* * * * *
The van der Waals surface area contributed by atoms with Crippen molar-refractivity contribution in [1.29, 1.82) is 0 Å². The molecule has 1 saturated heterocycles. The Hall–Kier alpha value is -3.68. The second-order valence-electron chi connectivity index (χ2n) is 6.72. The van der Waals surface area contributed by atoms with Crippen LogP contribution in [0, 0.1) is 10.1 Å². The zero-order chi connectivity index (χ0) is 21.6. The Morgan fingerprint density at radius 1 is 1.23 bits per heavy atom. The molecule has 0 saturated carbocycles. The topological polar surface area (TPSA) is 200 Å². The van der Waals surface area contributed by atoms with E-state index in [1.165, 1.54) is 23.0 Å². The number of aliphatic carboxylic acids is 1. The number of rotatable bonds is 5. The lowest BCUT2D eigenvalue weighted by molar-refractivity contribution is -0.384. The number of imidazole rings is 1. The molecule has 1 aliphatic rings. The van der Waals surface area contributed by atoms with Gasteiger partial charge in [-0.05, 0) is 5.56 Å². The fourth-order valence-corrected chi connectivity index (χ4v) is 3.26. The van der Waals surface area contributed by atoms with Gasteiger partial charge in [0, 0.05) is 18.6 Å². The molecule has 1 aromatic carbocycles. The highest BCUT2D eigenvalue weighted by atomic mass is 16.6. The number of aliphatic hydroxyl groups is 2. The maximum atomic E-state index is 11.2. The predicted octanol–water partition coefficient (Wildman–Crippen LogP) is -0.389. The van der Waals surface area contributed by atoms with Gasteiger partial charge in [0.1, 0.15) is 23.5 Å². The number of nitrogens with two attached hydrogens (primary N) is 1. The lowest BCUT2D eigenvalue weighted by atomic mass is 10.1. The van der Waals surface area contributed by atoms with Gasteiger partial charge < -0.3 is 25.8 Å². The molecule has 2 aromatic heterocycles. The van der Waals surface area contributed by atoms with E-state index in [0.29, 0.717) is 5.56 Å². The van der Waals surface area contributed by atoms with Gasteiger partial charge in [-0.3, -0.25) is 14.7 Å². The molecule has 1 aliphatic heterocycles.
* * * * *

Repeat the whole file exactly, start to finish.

The van der Waals surface area contributed by atoms with Crippen molar-refractivity contribution in [1.29, 1.82) is 0 Å². The molecule has 1 saturated heterocycles. The Hall–Kier alpha value is -3.68. The second-order valence-electron chi connectivity index (χ2n) is 6.72. The van der Waals surface area contributed by atoms with Crippen LogP contribution in [0, 0.1) is 10.1 Å². The zero-order chi connectivity index (χ0) is 21.6. The Morgan fingerprint density at radius 1 is 1.23 bits per heavy atom. The molecule has 0 saturated carbocycles. The topological polar surface area (TPSA) is 200 Å². The van der Waals surface area contributed by atoms with E-state index in [1.165, 1.54) is 23.0 Å². The number of aliphatic carboxylic acids is 1. The number of rotatable bonds is 5. The lowest BCUT2D eigenvalue weighted by molar-refractivity contribution is -0.384. The number of imidazole rings is 1. The molecule has 1 aliphatic rings. The van der Waals surface area contributed by atoms with Gasteiger partial charge in [-0.05, 0) is 5.56 Å². The fourth-order valence-corrected chi connectivity index (χ4v) is 3.26. The van der Waals surface area contributed by atoms with Gasteiger partial charge in [0, 0.05) is 18.6 Å². The molecule has 1 aromatic carbocycles. The highest BCUT2D eigenvalue weighted by atomic mass is 16.6. The number of aliphatic hydroxyl groups is 2. The maximum atomic E-state index is 11.2. The predicted octanol–water partition coefficient (Wildman–Crippen LogP) is -0.389. The van der Waals surface area contributed by atoms with Gasteiger partial charge in [0.1, 0.15) is 23.5 Å². The number of nitrogens with two attached hydrogens (primary N) is 1. The lowest BCUT2D eigenvalue weighted by atomic mass is 10.1. The van der Waals surface area contributed by atoms with Gasteiger partial charge < -0.3 is 25.8 Å². The molecule has 2 aromatic heterocycles. The van der Waals surface area contributed by atoms with E-state index in [0.29, 0.717) is 5.56 Å². The van der Waals surface area contributed by atoms with Gasteiger partial charge in [-0.3, -0.25) is 14.7 Å². The molecule has 1 aliphatic heterocycles.